“Hezbollah has tried to launch terrorist attacks right here in Washington D.C. They’re under federal indictment collaborating with locals in Mexico to cross our borders, attack us here.”

–Sen.-elect Tom Cotton (R-Ark.), interview on NBC’s “Meet the Press,” Nov. 30, 2014

We are a little late to this, and thus are following FactCheck.org’s look at the same quote. But it’s worth getting this on the record because Cotton is responding to a question about a campaign statement that previously had earned him Four Pinocchios.

Back in October, Cotton had declared, “Groups like the Islamic State collaborate with drug cartels in Mexico who have clearly shown they’re willing to expand outside the drug trade into human trafficking and potentially even terrorism.” He argued that they “could infiltrate our defenseless border and attack us right here in places like Arkansas.”  But his only evidence were sketchy reports on the Internet, which were disputed by government officials.

When “Meet the Press” host Chuck Todd asked whether this was “just campaign rhetoric,” and requested the evidence, Cotton responded with the comment above. Somehow the Sunni Islamic State mysteriously has disappeared from the narrative and been replaced by Hezbollah, the Shia militant group that is a key player in Lebanon’s politics. Meanwhile, the Mexican drug cartels have morphed into “locals in Mexico.”

Sunni, Shia, whatever. Does the shift make the statement more accurate?

The Facts

Cotton’s communications director, Caroline Rabbit, pointed The Fact Checker to three articles. See if you can follow the bouncing ball.

  • A 2011 CNN report about an alleged Iranian assassination-for-hire plot that targeted Saudi Arabia’s ambassador to the United States. The article quoted an unnamed senior official as saying that the suspect also discussed attacking Israeli and Saudi embassies in Washington, D.C. (The man at the center of the plot, Mansoor Arbabsiar, pleaded guilty in 2013 and was sentenced to 25 years in prison.)
  • An Associated Press article that appeared in USA Today saying that Iran’s Quds Force and Hezbollah militants are “operating independently and together” and “escalating their activities around the world,” according to counterterrorism expert Matthew Levitt.
  • A Washington Times article quoting Homeland Security Secretary Jeh Johnson about four men linked to a militant group who had been captured after slipping across the U.S. border after flying from Istanbul to Mexico City.

These are certainly more credible media sources than Cotton’s initial foray into this issue. But does it really add up?

The biggest hole is that Cotton said that Hezbollah is “under federal indictment collaborating with locals in Mexico to cross our borders, attack us here.” But the federal complaint made no mention of Hezbollah, just Iran’s Quds Force; neither did Arbabsiar’s guilty plea.

In the plea, Arbabsiar—an Iranian-American used car salesman– said he operated under the direction of the Iranian military. He thought he had recruited “a representative of a sophisticated and violent Latin American drug cartel” to murder the ambassador but that he turned out to be a Drug Enforcement Agency informant.

Rabbit noted that Levitt’s report discussed a coordinated “shadow war targeting Israeli, American, British, and Gulf States’ interests” between Iran’s Quds Force and Hezbollah, and also mentioned the Arbabsiar plot a page later, but no direct connect is made that the plot was connected to Hezbollah.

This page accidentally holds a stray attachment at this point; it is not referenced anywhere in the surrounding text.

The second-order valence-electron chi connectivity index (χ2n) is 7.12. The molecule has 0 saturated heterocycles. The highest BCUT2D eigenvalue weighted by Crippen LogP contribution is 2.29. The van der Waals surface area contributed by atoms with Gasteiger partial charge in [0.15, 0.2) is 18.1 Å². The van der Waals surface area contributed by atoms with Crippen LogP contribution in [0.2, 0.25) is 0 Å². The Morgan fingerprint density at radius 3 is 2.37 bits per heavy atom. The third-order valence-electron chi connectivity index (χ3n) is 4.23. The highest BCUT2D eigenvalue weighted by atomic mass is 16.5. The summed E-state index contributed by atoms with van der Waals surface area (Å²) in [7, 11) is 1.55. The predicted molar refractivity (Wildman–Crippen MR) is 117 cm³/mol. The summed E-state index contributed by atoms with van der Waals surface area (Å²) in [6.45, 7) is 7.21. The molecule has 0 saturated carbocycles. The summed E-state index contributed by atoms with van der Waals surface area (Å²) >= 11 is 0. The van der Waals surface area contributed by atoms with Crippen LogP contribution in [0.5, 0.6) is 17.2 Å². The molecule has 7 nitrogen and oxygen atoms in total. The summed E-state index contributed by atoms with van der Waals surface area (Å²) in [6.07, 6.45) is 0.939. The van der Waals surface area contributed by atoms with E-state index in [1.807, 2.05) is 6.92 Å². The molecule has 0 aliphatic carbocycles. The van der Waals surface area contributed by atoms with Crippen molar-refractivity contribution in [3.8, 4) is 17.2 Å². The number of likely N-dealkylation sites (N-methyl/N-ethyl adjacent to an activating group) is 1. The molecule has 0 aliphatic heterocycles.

“It was a strictly Qods force plot and I mention it only on that context. I’ve had to clarify this to members of Congress and their staffs on several occasions,” Levitt said in an e-mail. “There was so much Hezbollah stuff going on at that time, but Hezbollah wasn’t involved in that op.”

As our colleague Joby Warrick reported in 2012 during a survey of Iranian-linked assassination plots:

U.S. officials say they are less convinced that top Iranian and Hezbollah leaders worked together to coordinate the attempted hits, noting that both groups have a long history of committing such acts on their own, and for their own purposes.
“The idea that Iran and Hezbollah might have worked together on these attempts is possible,” said a senior U.S. official who has studied the evidence, “but this conclusion is not definitive.”

Rabbit argued that Cotton’s statement was still was credible. “I still think his statement reflects the actual reality of the situation. The connection to Hezbollah is apparent to those familiar with the Quds Force and their activities or even just Iran in general,” she said, noting that the Quds Force was designated by the Treasury Department for supporting terror groups. She added that “Arbabsair thought he was collaborating with a drug cartel. That was his intention and what he went looking for.

The Pinocchio Test

At the very least, Cotton is being sloppy when he says Hezbollah was “under federal indictment.” While there are certainly disturbing connections between Hezbollah and the Quds Force, we know of no evidence that Hezbollah played a role in a rather strange (and unprofessional) assassination plot. As a senator, Cotton will need to be more careful about sticking to documented facts rather than engaging in speculation about particular operations, especially in the United States.

As a practical matter, Cotton’s sources now are more credible than in the campaign and his assertion is rooted in an actual legal case, however imprecisely described. That’s an improvement, but he still earns some Pinocchios.

Two Pinocchios

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